I still use i through n, but only when I need a counter with no intrinsic meaning, but that’s fairly rare. In Ruby you get to do something like 6.times or 1.step(16, 3) to set up a loop where a counter value is otherwise unnecessary. On the other hand foreach in C# eliminates a lot of the need for counters.

    Capitalization: I fully agree. I really liked how VB6 would correct your capitalization mistakes for you (except for that strange behavior when mis-casing an enum would change the declaration). Even if a programming language is case-insensitive, the human visual cortex is not. Code is much more readable if myVar is always myVar.

  4. Anonymous says:

    In here there is only one really big problem :
    public class Employee
    {
    public string Name
    {
    get; set;
    }
    }
    And it is the ‘class’. One little change :
    // pseudo code
    public interface Employee {
    string Name {
    get; set;
    }
    }
    That makes such a difference … On all levels, not just implementational.

    Otherwise, a good article …

    DBJDBJ

  5. @Anonymous
    Apologies, it is only my observation. Last I looked the Microsoft guidelines were agnostic on naming private member variables, but i’ll look into it.

  6. Anonymous says:

    @Jesse Liberty:

    You explain “the convention now is to use an underscore”, is this your feeling or or based on Microsoft’s/other design guidelines? As far as I understand, the recommended way for C# private field naming was to use camelCased.

    My goal is to clarify the guidelines here, not to start a holy war :)

  7. Stimul8d says:

    I think I can honestly say that was one of the best written and most interesting comp. sci. articles I’ve read in a very long time. Well done sir :-)

  8. Several posts ago, I disagreed with you about the idea of

  9. @Blake
    I remain totally unconvinced by the argument that some mathemeticians use i,j etc as counting variables. Obscure at best, and for all I know influenced by its own historical roots.

    As for capitalization, if the compiler is catching the mismatch, why not fix it? The only thing preventing it is case sensitivity. Otherwise if I wrote

    int myVariable;

    and later MyVariable, Visual studio could just change the latter to the former and be done with it.

  10. Venu says:

    @Jesse Liberty
    Great! I too agree with your statement “We seem to be writing 21st century software with a 12th century mindset and that can

  11. Blake says:

    Fortran has largely faded into history, but the use of i,j,k & n to denote integers that vary over a range in math is still every bit as current and a good reason for programmers to keep the same convention.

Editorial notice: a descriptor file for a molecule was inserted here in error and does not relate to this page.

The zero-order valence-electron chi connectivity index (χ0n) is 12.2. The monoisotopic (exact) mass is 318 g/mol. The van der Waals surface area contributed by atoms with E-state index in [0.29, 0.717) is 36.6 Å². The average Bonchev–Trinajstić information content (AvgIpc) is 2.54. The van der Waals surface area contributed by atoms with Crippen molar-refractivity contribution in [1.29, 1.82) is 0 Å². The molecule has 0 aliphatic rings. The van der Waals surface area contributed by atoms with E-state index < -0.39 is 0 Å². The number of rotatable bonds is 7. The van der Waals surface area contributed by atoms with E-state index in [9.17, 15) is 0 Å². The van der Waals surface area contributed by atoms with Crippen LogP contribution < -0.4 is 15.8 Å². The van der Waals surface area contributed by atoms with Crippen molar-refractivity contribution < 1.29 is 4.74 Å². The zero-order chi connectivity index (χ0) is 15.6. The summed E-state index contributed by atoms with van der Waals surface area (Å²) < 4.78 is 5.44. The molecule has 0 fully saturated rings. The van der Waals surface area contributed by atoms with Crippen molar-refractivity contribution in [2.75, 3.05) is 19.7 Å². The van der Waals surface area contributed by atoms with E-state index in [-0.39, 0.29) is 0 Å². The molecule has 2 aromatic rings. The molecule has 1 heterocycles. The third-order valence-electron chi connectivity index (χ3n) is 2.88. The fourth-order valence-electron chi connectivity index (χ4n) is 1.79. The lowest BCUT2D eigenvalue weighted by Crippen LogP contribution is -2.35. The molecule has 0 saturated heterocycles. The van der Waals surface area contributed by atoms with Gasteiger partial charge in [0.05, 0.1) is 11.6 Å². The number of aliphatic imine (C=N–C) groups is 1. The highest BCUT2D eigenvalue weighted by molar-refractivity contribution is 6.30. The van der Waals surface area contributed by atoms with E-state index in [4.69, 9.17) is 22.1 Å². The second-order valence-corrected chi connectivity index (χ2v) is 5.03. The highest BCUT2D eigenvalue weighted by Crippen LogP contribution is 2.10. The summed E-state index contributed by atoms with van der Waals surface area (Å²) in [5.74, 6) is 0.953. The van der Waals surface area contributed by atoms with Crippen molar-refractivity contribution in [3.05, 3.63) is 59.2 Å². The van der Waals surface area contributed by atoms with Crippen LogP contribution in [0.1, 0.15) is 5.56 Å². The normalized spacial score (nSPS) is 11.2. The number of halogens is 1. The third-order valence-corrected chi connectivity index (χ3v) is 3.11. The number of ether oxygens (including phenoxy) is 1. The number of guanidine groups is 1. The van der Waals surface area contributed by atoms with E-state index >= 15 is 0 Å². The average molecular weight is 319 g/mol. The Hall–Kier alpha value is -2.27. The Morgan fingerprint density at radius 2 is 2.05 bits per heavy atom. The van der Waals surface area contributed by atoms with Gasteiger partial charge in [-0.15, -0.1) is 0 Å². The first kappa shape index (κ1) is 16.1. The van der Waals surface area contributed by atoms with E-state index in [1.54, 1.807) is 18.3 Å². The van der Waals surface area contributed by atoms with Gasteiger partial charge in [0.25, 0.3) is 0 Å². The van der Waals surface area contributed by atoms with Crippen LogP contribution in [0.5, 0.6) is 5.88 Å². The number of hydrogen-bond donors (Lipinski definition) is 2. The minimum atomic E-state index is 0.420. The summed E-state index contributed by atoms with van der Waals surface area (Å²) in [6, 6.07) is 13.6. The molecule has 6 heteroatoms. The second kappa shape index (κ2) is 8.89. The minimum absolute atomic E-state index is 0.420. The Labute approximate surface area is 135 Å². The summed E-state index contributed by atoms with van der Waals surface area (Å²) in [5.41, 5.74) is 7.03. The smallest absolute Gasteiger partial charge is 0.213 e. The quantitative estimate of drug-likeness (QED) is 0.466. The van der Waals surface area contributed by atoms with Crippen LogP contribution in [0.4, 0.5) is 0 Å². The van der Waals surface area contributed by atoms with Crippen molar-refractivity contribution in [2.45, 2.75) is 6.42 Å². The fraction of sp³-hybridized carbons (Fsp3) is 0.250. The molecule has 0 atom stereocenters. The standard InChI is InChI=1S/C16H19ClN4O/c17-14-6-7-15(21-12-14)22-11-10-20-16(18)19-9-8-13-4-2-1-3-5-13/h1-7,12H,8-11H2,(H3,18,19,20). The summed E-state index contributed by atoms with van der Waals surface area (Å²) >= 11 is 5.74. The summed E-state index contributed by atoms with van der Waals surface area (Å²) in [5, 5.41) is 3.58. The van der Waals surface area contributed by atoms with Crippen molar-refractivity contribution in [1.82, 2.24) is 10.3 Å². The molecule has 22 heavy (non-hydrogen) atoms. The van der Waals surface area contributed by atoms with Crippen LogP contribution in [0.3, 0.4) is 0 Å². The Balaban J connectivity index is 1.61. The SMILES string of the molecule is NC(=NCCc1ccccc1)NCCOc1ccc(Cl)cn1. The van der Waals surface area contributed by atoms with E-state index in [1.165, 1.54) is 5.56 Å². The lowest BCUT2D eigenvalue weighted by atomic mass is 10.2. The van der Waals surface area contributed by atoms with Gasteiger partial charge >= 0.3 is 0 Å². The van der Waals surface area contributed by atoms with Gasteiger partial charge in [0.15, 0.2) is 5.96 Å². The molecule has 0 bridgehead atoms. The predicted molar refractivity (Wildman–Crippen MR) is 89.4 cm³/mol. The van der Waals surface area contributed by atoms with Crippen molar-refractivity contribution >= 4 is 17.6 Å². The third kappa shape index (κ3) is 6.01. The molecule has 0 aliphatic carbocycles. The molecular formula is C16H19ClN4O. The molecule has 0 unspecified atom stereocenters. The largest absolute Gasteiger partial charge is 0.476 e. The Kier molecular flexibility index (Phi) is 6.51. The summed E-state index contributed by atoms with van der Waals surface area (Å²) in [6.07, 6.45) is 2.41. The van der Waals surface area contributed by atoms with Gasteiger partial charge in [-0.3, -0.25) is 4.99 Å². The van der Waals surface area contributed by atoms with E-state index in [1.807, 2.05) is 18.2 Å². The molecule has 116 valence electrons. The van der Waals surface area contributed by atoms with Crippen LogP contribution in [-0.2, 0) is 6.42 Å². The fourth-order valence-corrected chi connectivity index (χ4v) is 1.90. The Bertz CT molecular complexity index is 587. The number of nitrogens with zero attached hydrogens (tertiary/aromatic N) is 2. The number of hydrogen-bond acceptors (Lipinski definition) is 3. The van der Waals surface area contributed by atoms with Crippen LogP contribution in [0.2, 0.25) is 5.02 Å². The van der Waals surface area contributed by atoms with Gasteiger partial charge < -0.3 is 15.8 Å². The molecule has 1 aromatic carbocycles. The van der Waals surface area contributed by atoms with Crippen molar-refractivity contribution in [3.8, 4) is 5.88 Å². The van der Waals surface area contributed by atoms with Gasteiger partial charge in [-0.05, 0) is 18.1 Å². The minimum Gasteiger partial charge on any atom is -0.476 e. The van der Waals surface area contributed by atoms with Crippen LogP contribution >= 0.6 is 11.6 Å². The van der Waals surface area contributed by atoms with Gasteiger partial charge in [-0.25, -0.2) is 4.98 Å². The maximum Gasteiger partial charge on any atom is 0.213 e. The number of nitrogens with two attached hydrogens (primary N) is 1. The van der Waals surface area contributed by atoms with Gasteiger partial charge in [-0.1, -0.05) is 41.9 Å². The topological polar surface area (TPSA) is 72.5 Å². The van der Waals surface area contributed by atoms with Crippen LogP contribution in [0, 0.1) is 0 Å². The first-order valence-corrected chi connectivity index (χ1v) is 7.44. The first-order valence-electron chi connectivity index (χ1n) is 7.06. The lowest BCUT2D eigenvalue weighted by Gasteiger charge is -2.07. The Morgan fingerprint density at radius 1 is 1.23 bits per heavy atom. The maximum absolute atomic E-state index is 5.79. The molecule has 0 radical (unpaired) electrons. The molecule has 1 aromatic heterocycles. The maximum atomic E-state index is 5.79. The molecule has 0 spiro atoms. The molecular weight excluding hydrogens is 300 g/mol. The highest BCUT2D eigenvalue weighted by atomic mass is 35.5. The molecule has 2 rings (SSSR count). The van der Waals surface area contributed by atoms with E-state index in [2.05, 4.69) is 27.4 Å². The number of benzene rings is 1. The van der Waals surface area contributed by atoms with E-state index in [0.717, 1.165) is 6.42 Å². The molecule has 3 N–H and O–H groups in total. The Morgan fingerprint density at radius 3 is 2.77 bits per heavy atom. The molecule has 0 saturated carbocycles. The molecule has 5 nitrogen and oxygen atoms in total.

Another reason to use properties instead of fields is permit various enterprise-y sorts of IoC, dynamic-proxy, dependancy-injection, etc.

    As to case-sensitivity, how have you”inadvertently introduced a new variable or method name because of a misplaced shift-key” without static type-checking having noticed this for you?

    The compelling reason for case-sensitivity to my tastes is that by demoting case to a formatting concern you create more mis-matched formatting in code which reduces the legibility.

  12. Lixin says:

    The automatic property has a backing private field,

    eg.

    public class Employee
    {
    public string Name { get; set; }
    }

    means there is a private field called “_Name”

    private string _Name;

    in the class.

    You can see it through Visual Studio’s Intellisense.

  13. Justin Kohlhepp says:

    @Jesse Liberty
    Well of course if things were implemented differently the correct choice might change. But if you are talking about what developers should be doing on top of the current technology, properties are the right way to go. In a future language, I could see some advantage to considering fields to be equivalent to an automatic property as far as the public interface of a class is concerned.

  14. Justin Kohlhepp says:

    In C#, there are distinct and useful differences between public properties and public fields. Properties can satisfy interface implementations. Many frameworks (Entity Framework, Silverlight/WPF databinding, etc.) expect to work with properties and not fields. And changing from one to the other changes the public interface of the class, so it is better to always use properties. They are not created equal.

    Here’s a quote from Eric Lippert that I like:
    “Basically, it comes down to : code is far more powerful than data. Any technique that lets me write the code I need is a good one. Fields don’t let you write code in them, properties do. ”

    Source:
    http://stackoverflow.com/questions/3310186/are-there-any-reasons-to-use-private-properties-in-c